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Motorola raises the bar: Check out their new devices with rollable displays

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Lenovo showed two "rollables" at MWC 2023: a rollable Motorola smartphone and a rollable notebook. NextPit already had the opportunity to take a closer look at both devices. Here you can read our first impression—and how the rollable displays will continue.

After flexible AMOLED displays have created an entirely new product category with foldable smartphones, rollable displays could soon provide even more variety. The trick here is that the screen is pushed aside—either under the notebook keyboard or on the smartphone's back. The panel then slides out at the push of a button and thus enlarges the screen surface.

Rollable smartphone from Motorola: Rizr instead of Razr?

The Motorola Rizr prototype, which NextPit was able to test at the MWC, is relatively slow to roll out the display. It takes three seconds for the compact smartphone prototype to roll out from its full 6.5 inches. And in three seconds, the display also slides back around the smartphone's chin a bit to the device's back.

Motorola smartphone with rollable display
The display in the Motorola Rizr prototype rolls upwards beyond the case. / © NextPit

In the retracted state, the smartphone display can also be seen on the back. You then also have a display available to take selfies with the main camera—or to elicit a smile from the models in front of the camera with smileys. When you open the selfie camera, the display slides a bit further around the smartphone and reveals a selfie camera. 

Despite the elaborate design, however, the sample looks reasonably solid both when rolled in and out. For example, it is no problem to hold the smartphone in landscape mode—although we were not allowed to try that ourselves.

Motorola smartphone with rollable display
Stability is important so that you don't accidentally break the rollable smartphone during an intensive gaming session. / © NextPit

Motorola also had a few use cases in store for how the display could be integrated into everyday life. For example, if you watch a YouTube video in portrait mode and turn the smartphone by 90 degrees, the display automatically slides forward. Also, when writing emails in Gmail, the display automatically slides up to have more space for text and keyboard.

Unfortunately, Motorola's contact at the MWC could not give us a timeline when we will really see a rollable smartphone. However, it is probably certain that the first rollable will be a Motorola smartphone—and not a Lenovo one.

Motorola smartphone with rollable display
Shooting selfies with the main camera? No problem with such a rollable smartphone. / © NextPit

Lenovo notebook with rollable display tried out

Lenovo completely owns the notebooks for this. In the rollable prototype that NextPit was able to try out, it took 17 seconds for the display to roll out from 12.7 inches to 15.3 inches. The aspect ratio changes from 4:3 to 8:9, so the screen extends upwards by a third. When rolling up, the notebook finally pushes a third of the display under the keyboard again. By the way, the prototype has the same panel as the mega-foldable Lenovo ThinkPad X1 (hands-on).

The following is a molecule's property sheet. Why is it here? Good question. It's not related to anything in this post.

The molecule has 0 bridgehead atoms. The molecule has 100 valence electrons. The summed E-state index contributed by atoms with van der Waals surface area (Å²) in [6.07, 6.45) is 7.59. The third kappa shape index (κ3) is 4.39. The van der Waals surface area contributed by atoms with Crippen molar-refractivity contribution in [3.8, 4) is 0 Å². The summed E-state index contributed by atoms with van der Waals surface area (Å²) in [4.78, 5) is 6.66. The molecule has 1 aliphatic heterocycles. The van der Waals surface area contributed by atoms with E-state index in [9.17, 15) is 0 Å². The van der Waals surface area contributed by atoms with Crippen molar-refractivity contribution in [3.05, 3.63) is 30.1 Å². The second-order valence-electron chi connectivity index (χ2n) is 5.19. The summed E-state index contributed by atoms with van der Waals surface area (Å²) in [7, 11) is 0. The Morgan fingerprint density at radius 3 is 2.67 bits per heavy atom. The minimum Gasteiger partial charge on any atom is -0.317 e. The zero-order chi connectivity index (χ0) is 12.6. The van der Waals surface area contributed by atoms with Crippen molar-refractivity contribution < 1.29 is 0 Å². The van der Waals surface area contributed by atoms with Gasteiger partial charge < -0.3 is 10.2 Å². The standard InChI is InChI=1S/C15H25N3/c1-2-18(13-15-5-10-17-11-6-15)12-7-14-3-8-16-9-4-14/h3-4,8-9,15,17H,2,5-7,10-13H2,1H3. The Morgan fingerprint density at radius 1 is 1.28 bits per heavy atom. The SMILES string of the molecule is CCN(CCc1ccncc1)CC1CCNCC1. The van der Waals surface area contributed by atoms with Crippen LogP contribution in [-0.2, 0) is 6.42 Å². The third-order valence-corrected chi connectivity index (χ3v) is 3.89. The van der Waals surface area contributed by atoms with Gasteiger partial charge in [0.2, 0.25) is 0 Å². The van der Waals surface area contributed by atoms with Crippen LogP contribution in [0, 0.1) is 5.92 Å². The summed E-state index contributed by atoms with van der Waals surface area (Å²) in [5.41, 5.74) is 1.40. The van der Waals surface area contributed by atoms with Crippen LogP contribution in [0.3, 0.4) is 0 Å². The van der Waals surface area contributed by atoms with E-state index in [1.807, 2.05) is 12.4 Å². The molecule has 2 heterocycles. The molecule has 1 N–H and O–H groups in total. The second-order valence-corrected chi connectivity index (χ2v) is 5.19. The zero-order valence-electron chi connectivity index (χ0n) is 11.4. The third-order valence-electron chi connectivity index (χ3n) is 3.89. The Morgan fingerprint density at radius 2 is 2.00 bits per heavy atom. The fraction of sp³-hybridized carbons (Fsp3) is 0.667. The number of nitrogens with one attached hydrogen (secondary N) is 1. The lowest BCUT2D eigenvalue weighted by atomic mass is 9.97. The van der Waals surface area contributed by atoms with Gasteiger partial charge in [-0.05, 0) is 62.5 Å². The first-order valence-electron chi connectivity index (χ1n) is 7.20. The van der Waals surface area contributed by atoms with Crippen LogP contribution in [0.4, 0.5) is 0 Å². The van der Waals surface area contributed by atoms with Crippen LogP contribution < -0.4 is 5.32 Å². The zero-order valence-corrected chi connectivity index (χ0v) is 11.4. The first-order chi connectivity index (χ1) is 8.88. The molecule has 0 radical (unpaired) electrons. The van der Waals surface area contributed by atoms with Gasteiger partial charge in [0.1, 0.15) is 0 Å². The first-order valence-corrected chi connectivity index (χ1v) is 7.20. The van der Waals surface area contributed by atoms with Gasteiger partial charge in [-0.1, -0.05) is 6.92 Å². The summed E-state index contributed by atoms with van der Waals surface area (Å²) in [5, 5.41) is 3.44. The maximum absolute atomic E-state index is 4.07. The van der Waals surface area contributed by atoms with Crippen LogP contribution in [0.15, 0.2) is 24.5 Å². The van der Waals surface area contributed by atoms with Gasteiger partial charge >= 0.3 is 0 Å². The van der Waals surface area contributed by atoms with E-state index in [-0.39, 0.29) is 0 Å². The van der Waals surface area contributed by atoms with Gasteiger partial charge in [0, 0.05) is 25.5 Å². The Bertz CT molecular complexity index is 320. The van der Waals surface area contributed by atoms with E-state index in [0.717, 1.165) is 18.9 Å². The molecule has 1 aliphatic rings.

Lenovo notebook with rollable display
The display in the Lenovo notebook can be extended upwards by about a third. / © NextPit

According to Lenovo, the biggest challenge currently is still to make the mechanism stable and durable. After all, the two push mechanism has to ensure a stable screen even when extended. It is also important that the flexible panel always has the correct tension. For this purpose, there is a pull mechanism underneath the keyboard that always keeps the panel under tension. After all, the screen shouldn't get any wrinkles.

Lenovo notebook with rollable display
Building a notebook with a rollable display that is solid and durable is no easy task for Lenovo. / © NextPit

Outlook: What's next for the rollables?

Neither the display-rolling smartphone nor the notebook with the rollable display will come to market in this form. In any case, Lenovo sees the rollable displays in the ultraportable first—the manufacturer could not give us a timeline for a smartphone yet.

Lenovo notebook with rollable display
Practical feature: If you turn the Motorola rollable to landscape mode while watching YouTube, the display automatically rolls out. / © NextPit

What do you think of the concepts shown by Lenovo and Motorola? Could you get along with one of the two form factors? And how much would you be willing to pay for it?

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Stefan Möllenhoff

Stefan Möllenhoff
Head of Content Production

I have been writing about technology since 2004 with a strong passion for smartphones, photography, and IoT, especially in the world of smart homes and AI ever since they debuted. I'm also an avid cook and bake pizza at least three times a week using my Ooni Koda 16. In order to compensate for all the consumed calories, I indulge in sporting activities on a daily basis while strapping on at least two fitness trackers. I am strongly convinced that you can DIY a lot of things if you put your mind to it - including a photovoltaic system and power station.

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